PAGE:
IT SEEMS LIKE IT SHOULD BE SIMPLE — when a garbage dump is full, you plow it under and forget about it.
That oversimplified notion may be why some Harford taxpayers are scratching their heads over the county executive's recent proposal for a $4.2 million bond issue to pay for closing the Tollgate landfill near Bel Air.
But the reality is that shutting down a landfill, especially an older one, is neither simple nor cheap, county and state environmental administrators said.
"Back then, when you opened a landfill you didn't expect to have to pay to close it," Maryland Department of the Environment spokesman Michael Sullivan said of older dumps like Tollgate, which opened in the early 1950s.
"The (operators) did things that were in accordance with solid-waste disposal laws of the day," Sullivan said. "But with today's growing environmental consciousness, it's a lot different. It's very costly. And now people are saying, 'My God, it's $4.2 million to cap it? It should be that much to build one.' "
Early estimates for closing -- or capping -- the 60-acre Tollgate actually have checked in at about $6 million, said Robert Donald, deputy director of the Harford Department of Public Works. However Donald said he believes costs can be shaved to the amount of the proposed bond issue.
The objective of capping a garbagedump is to render it impermeable to rain, Donald said. If water wereto seep through the more than three decades of garbage, it could pick up pollutants, which could then be carried into drinking water.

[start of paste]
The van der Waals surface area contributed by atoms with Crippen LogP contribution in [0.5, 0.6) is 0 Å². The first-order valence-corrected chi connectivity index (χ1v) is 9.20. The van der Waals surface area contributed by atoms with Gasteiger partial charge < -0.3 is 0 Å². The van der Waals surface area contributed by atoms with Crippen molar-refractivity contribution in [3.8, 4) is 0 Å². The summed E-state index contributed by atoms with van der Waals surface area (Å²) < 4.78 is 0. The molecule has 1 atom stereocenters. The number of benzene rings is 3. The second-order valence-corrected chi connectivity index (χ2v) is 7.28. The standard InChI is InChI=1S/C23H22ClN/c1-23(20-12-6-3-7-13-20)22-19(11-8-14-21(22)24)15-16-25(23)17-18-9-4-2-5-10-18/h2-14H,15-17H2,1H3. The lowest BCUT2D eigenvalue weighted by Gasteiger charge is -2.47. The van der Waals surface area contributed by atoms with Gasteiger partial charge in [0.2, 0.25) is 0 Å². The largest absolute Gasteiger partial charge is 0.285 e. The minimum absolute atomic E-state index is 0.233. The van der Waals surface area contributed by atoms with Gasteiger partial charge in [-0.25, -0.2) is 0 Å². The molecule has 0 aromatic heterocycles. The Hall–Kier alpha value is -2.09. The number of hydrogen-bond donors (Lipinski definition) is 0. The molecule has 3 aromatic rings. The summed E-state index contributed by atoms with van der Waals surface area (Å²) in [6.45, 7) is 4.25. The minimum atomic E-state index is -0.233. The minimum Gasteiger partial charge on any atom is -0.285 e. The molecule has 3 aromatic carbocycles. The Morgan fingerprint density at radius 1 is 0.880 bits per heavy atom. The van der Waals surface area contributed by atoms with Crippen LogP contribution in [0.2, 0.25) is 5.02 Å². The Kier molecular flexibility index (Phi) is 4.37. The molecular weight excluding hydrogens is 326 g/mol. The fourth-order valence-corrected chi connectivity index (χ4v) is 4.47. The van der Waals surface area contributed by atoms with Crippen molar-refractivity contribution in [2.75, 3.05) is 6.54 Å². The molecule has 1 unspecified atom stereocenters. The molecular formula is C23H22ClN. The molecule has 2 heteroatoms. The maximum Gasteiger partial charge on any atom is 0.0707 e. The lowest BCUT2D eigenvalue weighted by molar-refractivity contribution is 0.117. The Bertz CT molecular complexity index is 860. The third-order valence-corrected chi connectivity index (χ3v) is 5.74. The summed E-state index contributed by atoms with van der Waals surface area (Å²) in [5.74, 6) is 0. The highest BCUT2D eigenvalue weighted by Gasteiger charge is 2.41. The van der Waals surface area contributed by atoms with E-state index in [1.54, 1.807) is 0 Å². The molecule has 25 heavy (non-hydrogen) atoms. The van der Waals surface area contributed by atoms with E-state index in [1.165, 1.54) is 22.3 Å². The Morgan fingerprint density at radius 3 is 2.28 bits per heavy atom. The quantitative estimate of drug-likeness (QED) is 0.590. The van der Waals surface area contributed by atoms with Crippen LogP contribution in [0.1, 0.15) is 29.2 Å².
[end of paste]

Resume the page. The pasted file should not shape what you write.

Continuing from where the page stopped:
That's a major consideration in the case of Tollgate, because it's located in the 600 block of North Tollgate Road, near residential areas.
There are several ways to cap a landfill, but the method the county has proposed for Tollgate involves covering the site with a synthetic sheet, called a liner.
Before covering the dump, administrators must take into account methane gas produced by the decomposing garbage, Donald said. Because methane is flammable and explosive, simplycovering such a gas source with impermeable plastic sheeting could be akin to creating a crude bomb.
So before capping Tollgate, whichDonald said averages about 30 feet deep in garbage, the county is constructing a "gas-collection" system. This network of pipes will drawmethane gas to a central above-ground location where it will be burned off.
"If we put the cap on first, we're afraid we'd have to keep poking holes in it" while constructing the gas-collection system, Donald said.
By state law, a filled dump must be capped within three years of its closing. Tollgate last received garbage in July 1987, he said. But the state granted an extension so the county could finish building a $2 million gas-collection system, which the county already has paid for.
Once the gas-collection is completed, administrators can begin the complex procedure of capping the dump.
Before the liner is put in place, the entire location must be graded such that the land slopes gently away from center. That will coax rainfall towash away from the site.
The county's capping plan -- which was approved by the state in 1989 -- calls for a series of layers: 2 feet of soil, then 2 inches of slate dust, the synthetic liner, 6 inches of sand, and 2 more feet of soil, all topped with grass.
The state requires that the synthetic liner -- made of polyvinyl chloride, commonly known as PVC -- must be at least 20 millimeters thick.
After the capping is done, the county plans to convert the site into a park, Donald said.
The landfill was opened and run by the town of Bel Air. The county took it over in the 1950s, Donald said. Tollgate was the county's primary garbage dump until the Harford Waste Disposal Center -- known as Scarboro landfill -- opened near Dublin in 1987.
The greatest capping costs lie in the liner and importing dirt for covering the dump. Donald said the cost of bringing in and spreading the dirt likely can be cut.
The gas-collection system should be in place early next year, he said. The capping will take another 12 to 18months.
Even when the project is finished, soil, ground water andair sampling will continue indefinitely, Donald said.